The Impact Of Iberian Culture In The New World

Various Authors

Edited By: R. A. Guisepi

 

   

     European expansion overseas after the fifteenth century brought

revolutionary change to all the world's peoples, but the Iberian period before

1600 was unique in its violence and ruthless exploitation. Not only were

highly organized states destroyed in the New World, but whole populations were

wiped out by European diseases, shock, and inhumane treatment. This carnage is

one of the most tragic catastrophes in human history. It contributed to a

decided change in the racial composition of Iberian America, as an influx of

black slaves, with continued Spanish and Portuguese immigration, led to a

variegated racial mixture, ranging through all shades of color between white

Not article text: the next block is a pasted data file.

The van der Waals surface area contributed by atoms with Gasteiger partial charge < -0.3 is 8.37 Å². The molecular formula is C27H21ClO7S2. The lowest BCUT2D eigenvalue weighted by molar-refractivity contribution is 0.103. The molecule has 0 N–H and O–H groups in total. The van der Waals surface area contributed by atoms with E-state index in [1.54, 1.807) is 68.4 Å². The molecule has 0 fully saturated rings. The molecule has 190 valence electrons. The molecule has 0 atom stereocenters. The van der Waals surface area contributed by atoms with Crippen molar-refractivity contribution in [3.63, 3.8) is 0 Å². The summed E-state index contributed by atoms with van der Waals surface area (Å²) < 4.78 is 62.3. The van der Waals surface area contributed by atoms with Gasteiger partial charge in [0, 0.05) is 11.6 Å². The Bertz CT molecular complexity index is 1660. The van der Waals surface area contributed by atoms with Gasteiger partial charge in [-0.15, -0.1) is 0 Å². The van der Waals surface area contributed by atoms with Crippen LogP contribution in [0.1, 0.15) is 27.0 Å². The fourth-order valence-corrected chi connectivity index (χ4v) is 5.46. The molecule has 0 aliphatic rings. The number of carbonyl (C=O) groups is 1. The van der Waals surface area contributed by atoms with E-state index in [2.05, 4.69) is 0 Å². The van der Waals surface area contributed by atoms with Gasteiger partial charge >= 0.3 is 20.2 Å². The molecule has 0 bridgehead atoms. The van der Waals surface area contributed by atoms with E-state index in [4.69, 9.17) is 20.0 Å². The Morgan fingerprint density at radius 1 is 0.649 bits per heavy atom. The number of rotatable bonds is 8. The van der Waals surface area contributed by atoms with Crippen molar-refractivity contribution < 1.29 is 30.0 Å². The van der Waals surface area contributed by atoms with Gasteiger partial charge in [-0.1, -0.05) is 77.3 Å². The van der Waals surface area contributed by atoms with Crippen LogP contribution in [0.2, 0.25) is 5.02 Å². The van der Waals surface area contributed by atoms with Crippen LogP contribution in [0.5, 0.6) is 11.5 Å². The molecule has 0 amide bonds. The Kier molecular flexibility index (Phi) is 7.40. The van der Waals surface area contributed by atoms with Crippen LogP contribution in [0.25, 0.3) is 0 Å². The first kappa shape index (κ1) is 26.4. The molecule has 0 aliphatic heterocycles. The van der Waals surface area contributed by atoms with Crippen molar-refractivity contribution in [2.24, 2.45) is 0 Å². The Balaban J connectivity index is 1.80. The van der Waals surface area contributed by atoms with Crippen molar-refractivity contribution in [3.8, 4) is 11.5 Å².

and black. Fortunately, the Indian populations began recovering in the later

1500s, and their cultures, combining with Iberian and African, formed a new

configuration, to be known later as Latin American.

 

The Nature Of Iberian Regimes

 

     Iberian regimes in America faced serious problems. Their vast

territories, far greater than the homelands, contained nearly impassable

deserts, mountains, and jungles. Supplies had to be moved thousands of miles,

often across open seas. Communications were difficult, native wars frequent,

and disease often rampant. Such conditions help explain, if not justify, the

brutality of Iberian imperialism.

 

     Despite their unique natures, Iberian overseas empires were similar to

Roman or Turkish provinces; they were meant to produce revenues. In theory,

all Spanish lands were the king's personal property. The Council of the

Indies, which directed the viceroys in Mecico City and Lima, advised him on